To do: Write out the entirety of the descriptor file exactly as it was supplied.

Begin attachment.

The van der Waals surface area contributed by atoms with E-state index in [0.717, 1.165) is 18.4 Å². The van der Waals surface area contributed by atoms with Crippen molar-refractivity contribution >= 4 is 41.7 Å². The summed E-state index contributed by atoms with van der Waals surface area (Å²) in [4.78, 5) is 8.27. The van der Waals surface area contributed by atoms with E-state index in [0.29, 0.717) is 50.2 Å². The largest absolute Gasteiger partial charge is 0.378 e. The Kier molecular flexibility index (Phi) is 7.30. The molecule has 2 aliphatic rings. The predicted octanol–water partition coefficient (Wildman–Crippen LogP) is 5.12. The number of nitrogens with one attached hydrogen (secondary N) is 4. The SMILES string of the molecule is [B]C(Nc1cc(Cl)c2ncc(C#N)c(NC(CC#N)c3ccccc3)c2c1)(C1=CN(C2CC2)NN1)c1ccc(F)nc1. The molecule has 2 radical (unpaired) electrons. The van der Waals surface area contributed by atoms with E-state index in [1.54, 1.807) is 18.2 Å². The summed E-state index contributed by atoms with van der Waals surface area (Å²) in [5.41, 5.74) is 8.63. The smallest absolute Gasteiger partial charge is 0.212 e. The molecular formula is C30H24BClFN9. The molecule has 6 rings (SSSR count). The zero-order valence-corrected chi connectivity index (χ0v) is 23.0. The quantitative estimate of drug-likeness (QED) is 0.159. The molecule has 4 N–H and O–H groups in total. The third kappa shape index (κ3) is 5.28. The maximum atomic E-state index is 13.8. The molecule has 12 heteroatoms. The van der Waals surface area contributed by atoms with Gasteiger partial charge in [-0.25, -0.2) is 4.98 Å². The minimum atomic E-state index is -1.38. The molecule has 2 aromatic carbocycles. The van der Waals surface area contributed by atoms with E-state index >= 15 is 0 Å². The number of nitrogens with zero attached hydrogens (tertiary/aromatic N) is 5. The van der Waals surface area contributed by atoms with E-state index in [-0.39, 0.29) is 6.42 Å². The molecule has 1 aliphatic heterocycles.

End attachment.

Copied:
The van der Waals surface area contributed by atoms with E-state index in [0.717, 1.165) is 18.4 Å². The van der Waals surface area contributed by atoms with Crippen molar-refractivity contribution >= 4 is 41.7 Å². The summed E-state index contributed by atoms with van der Waals surface area (Å²) in [4.78, 5) is 8.27. The van der Waals surface area contributed by atoms with E-state index in [0.29, 0.717) is 50.2 Å². The largest absolute Gasteiger partial charge is 0.378 e. The Kier molecular flexibility index (Phi) is 7.30. The molecule has 2 aliphatic rings. The predicted octanol–water partition coefficient (Wildman–Crippen LogP) is 5.12. The number of nitrogens with one attached hydrogen (secondary N) is 4. The SMILES string of the molecule is [B]C(Nc1cc(Cl)c2ncc(C#N)c(NC(CC#N)c3ccccc3)c2c1)(C1=CN(C2CC2)NN1)c1ccc(F)nc1. The molecule has 2 radical (unpaired) electrons. The van der Waals surface area contributed by atoms with E-state index in [1.54, 1.807) is 18.2 Å². The summed E-state index contributed by atoms with van der Waals surface area (Å²) in [5.41, 5.74) is 8.63. The smallest absolute Gasteiger partial charge is 0.212 e. The molecular formula is C30H24BClFN9. The molecule has 6 rings (SSSR count). The zero-order valence-corrected chi connectivity index (χ0v) is 23.0. The quantitative estimate of drug-likeness (QED) is 0.159. The molecule has 4 N–H and O–H groups in total. The third kappa shape index (κ3) is 5.28. The maximum atomic E-state index is 13.8. The molecule has 12 heteroatoms. The van der Waals surface area contributed by atoms with Gasteiger partial charge in [-0.25, -0.2) is 4.98 Å². The minimum atomic E-state index is -1.38. The molecule has 2 aromatic carbocycles. The van der Waals surface area contributed by atoms with E-state index >= 15 is 0 Å². The number of nitrogens with zero attached hydrogens (tertiary/aromatic N) is 5. The van der Waals surface area contributed by atoms with E-state index in [-0.39, 0.29) is 6.42 Å². The molecule has 1 aliphatic heterocycles.